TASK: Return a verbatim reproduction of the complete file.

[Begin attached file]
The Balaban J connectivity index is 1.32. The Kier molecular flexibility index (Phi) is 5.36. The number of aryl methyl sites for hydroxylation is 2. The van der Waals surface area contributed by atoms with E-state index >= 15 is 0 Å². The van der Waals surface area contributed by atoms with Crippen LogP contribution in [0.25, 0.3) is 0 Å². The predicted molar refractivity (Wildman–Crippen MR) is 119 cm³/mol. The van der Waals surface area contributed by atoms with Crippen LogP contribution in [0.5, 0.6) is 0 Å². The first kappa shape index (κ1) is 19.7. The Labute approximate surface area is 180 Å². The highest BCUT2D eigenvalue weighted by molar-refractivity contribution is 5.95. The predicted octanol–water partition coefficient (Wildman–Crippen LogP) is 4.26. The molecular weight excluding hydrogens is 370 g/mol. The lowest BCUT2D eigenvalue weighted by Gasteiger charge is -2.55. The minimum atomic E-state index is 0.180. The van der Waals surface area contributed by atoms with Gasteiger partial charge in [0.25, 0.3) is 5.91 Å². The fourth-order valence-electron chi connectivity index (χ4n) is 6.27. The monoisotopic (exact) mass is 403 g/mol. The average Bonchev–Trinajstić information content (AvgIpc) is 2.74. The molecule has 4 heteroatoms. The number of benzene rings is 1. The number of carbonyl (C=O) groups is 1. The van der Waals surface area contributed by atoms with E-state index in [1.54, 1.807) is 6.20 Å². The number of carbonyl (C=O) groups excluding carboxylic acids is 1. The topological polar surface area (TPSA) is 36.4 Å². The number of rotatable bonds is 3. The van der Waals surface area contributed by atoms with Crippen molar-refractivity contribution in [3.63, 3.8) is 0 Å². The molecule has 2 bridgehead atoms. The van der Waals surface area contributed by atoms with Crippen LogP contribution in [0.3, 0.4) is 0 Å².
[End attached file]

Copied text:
The Balaban J connectivity index is 1.32. The Kier molecular flexibility index (Phi) is 5.36. The number of aryl methyl sites for hydroxylation is 2. The van der Waals surface area contributed by atoms with E-state index >= 15 is 0 Å². The van der Waals surface area contributed by atoms with Crippen LogP contribution in [0.25, 0.3) is 0 Å². The predicted molar refractivity (Wildman–Crippen MR) is 119 cm³/mol. The van der Waals surface area contributed by atoms with Crippen LogP contribution in [0.5, 0.6) is 0 Å². The first kappa shape index (κ1) is 19.7. The Labute approximate surface area is 180 Å². The highest BCUT2D eigenvalue weighted by molar-refractivity contribution is 5.95. The predicted octanol–water partition coefficient (Wildman–Crippen LogP) is 4.26. The molecular weight excluding hydrogens is 370 g/mol. The lowest BCUT2D eigenvalue weighted by Gasteiger charge is -2.55. The minimum atomic E-state index is 0.180. The van der Waals surface area contributed by atoms with Gasteiger partial charge in [0.25, 0.3) is 5.91 Å². The fourth-order valence-electron chi connectivity index (χ4n) is 6.27. The monoisotopic (exact) mass is 403 g/mol. The average Bonchev–Trinajstić information content (AvgIpc) is 2.74. The molecule has 4 heteroatoms. The number of benzene rings is 1. The number of carbonyl (C=O) groups is 1. The van der Waals surface area contributed by atoms with E-state index in [1.54, 1.807) is 6.20 Å². The number of carbonyl (C=O) groups excluding carboxylic acids is 1. The topological polar surface area (TPSA) is 36.4 Å². The number of rotatable bonds is 3. The van der Waals surface area contributed by atoms with Crippen molar-refractivity contribution in [3.63, 3.8) is 0 Å². The molecule has 2 bridgehead atoms. The van der Waals surface area contributed by atoms with Crippen LogP contribution in [0.3, 0.4) is 0 Å².